Broadly, if you make a recommendation or provide an opinion that is intended to influence a person in relation to a financial product, or could reasonably be regarded as being intended to have such an influence, then you are providing financial product advice. An SMSF is considered a financial product under these rules.

So how can you keep clients updated on the proposed superannuation reforms if you don’t hold an AFSL, or you hold an AFSL but don’t want to provide a Statement of Advice?

Remember that you don’t need to be within the AFSL regime if you provide factual advice only. Factual advice, according to ASIC, is objective and factual information that is not intended to influence a person’s decision on a financial product. For example, providing a client with a government factsheet on the superannuation reforms (you can find a list of these on the budget website) would be factual advice. But what if a client presses you for further information, like ‘ok, I’ve read the factsheet, but what do the new NCC rules mean for me?’ ASIC RG 244 contains a template for dealing with these sorts of questions, with a handy introduction:

I can give you some factual information about making extra contributions to your superannuation this financial year, but I’m unable to provide you with any advice about contributing to your superannuation fund. If you would like personal advice about contributing to superannuation, I can set up a meeting for you with someone from our financial advice team. [Naturally, this wording could be varied to suit the circumstances as many accountants will need to refer such matters to an adviser who has an AFSL.]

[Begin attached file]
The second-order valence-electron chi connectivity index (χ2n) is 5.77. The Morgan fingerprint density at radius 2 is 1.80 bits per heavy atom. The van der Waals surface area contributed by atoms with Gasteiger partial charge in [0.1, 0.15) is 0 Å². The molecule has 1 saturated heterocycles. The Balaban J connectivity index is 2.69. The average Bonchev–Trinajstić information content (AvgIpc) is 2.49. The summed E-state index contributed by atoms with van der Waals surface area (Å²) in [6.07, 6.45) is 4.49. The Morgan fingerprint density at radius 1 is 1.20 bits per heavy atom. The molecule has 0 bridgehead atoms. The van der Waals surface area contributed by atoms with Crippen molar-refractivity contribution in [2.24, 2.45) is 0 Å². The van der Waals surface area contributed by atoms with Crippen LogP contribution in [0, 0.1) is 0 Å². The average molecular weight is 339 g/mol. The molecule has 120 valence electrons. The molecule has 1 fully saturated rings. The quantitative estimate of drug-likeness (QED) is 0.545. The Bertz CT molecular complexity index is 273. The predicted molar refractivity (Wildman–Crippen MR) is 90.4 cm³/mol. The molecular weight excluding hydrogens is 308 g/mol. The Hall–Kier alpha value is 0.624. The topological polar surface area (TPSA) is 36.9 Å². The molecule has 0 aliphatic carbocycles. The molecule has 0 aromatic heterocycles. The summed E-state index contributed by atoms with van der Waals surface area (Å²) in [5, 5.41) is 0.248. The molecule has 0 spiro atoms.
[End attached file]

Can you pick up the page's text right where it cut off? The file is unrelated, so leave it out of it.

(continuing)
Providing this factual information may then equip the client to make a decision on their own, and the client might then instruct you to assist them to facilitate the contribution to super. If this is indeed execution only (ie, the client has already made up their mind, and simply wants you to make it happen), then an AFSL is not required, but remember to be aware of the necessary disclaimers.

If you’re unsure of what should be included in the disclaimer, the DBA Lawyers non-licensed (AFSL) SMSF Advisers Kit contains templates of various execution only services, including a range of disclaimers that can be used.

Alternatively, the client may press you for a recommendation tailored to their personal circumstances. Making such a recommendation would fall within the AFSL regime and would therefore need to be handled by an appropriately licensed adviser.

For detailed coverage of this topic, you might also want to watch this webinar.

DBA Lawyers can be contacted here.

Smsfs Superannuation